Today I wear the hat of SD Times ombudsman, peeling back the curtain to reveal some of the thought processes behind what we do.

Somewhere between creepy and courteous lies the current state of the media business. What with visitor tracking refined down to the article being read, even to the line of an article where a reader jumps off, editors and publishers today are able to glean more about their readers than ever before.

I’m thinking about this today because of the recent re-launch of, our software development website. As the site’s editor, I think about how we can best serve your needs. Most modern website frameworks today, whether off-the-shelf or custom-built, give publishers the capability to know exactly which articles you’ve read, so we know the topics that pique your interest. In short, we can see what it is you’re looking for, and we can help you find it.

(Related: Watson helps shoppers find what they want)

I know, for instance, that if you’ve read three articles on Hadoop, you’re looking to improve your knowledge of that technology. Perhaps you’re even in the market for a tool that can help you do your job better. Armed with this knowledge, we can serve up to you more articles on the topic, or whitepapers that provide more depth, or a buyer’s guide, or even send you an offer to attend a conference on the subject.

The paradigm of reading has changed. In print, you get a magazine, and perhaps you go to the table of contents to see which articles are included. If you’re more like me, though, you simply start thumbing through it until you come upon something that catches your eye: a beautiful graphic, a snappy headline, a byline you’ve come to respect. There was a trust that the editors would choose the articles, put them in the magazine, and then step aside. If you want more information, you’ll find it.

On the Web, readers often don’t have the casual time to see what the editors put in front of them today, and then search through it for something relevant. Readers today know what they want and need, and don’t want to hunt for it. Reading, in short, has gone from a “push” event to a “pull.” With so much content out in the world, though, navigational help is much desired.

Here’s the dilemma: The trust between readers and editors is breaking down, as the industry has morphed. Readers see veiled sales pitches in so-called news articles, as “content marketing” becomes the new order of the day. They fear that registering for a newsletter will lead to an endless stream of unwanted e-mails on topics completely irrelevant to them. They fear a loss of their right to find what they want, when they want it.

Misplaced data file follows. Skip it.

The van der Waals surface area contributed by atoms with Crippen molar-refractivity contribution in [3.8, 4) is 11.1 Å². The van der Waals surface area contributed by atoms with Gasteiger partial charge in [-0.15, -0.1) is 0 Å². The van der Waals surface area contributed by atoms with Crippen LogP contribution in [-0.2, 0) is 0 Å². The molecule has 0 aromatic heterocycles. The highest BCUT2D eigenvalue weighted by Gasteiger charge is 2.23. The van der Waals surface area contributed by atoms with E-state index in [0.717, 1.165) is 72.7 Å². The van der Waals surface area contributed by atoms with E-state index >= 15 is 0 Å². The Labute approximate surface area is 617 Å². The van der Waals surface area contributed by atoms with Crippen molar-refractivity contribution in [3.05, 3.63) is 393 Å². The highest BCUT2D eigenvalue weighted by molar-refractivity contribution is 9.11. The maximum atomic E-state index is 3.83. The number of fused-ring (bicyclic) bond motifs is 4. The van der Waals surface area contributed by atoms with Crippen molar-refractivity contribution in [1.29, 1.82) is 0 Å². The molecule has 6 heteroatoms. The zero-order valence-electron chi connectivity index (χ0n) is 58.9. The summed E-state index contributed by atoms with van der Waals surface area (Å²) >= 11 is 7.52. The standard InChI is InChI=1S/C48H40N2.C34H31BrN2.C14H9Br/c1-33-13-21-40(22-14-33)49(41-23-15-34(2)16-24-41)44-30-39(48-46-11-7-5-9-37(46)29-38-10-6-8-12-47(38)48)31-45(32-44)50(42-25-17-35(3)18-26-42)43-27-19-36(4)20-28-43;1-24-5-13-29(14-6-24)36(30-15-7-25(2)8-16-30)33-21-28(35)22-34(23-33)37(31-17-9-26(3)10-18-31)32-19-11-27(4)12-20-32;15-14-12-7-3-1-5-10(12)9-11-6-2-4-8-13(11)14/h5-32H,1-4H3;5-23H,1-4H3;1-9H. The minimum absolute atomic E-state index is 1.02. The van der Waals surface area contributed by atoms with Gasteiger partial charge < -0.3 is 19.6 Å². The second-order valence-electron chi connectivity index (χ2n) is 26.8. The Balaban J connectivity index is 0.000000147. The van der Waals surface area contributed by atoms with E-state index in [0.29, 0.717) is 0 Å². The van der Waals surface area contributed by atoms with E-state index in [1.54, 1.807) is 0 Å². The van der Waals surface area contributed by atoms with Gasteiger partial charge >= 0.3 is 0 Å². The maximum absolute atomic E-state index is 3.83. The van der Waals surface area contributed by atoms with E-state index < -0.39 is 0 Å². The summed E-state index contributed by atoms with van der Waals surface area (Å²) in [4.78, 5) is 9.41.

Then there’s that “creepy” factor. Often, I’ll go to a website—let’s say Golf Galaxy—and look at golf clubs I’m thinking of buying. An hour later, I’ll go to a developer site to read an article, and sure enough, there’s an ad for the exact golf clubs I was looking at! I react in anger. I’m done shopping for golf clubs; now I want to read an article. If I wanted to be tailed like that, I’d hire a private detective to spy on myself!

And, I think, what ELSE is being captured about me and my habits that I don’t know about? Visions of the NSA go dancing through my head.

But leave it to the new technology to help us around these thorny issues. By being able to capture the likes and interests of our readers, we can push out to them articles or offers based on their actual interests. No longer will a Microsoft developer be asked to read an article outlining the five best new features of Java EE X.

We understand that a lot of websites and blogs are competing for your attention. But we’ve come to realize that the screamer approach doesn’t work (while retaining an unabashed affinity for “kittens in programming”). By being able to put before you only that information we know to be important to you, we know you’ll be more receptive to what we have to say.

Fewer offers for you, but with more relevant information. Welcome to the new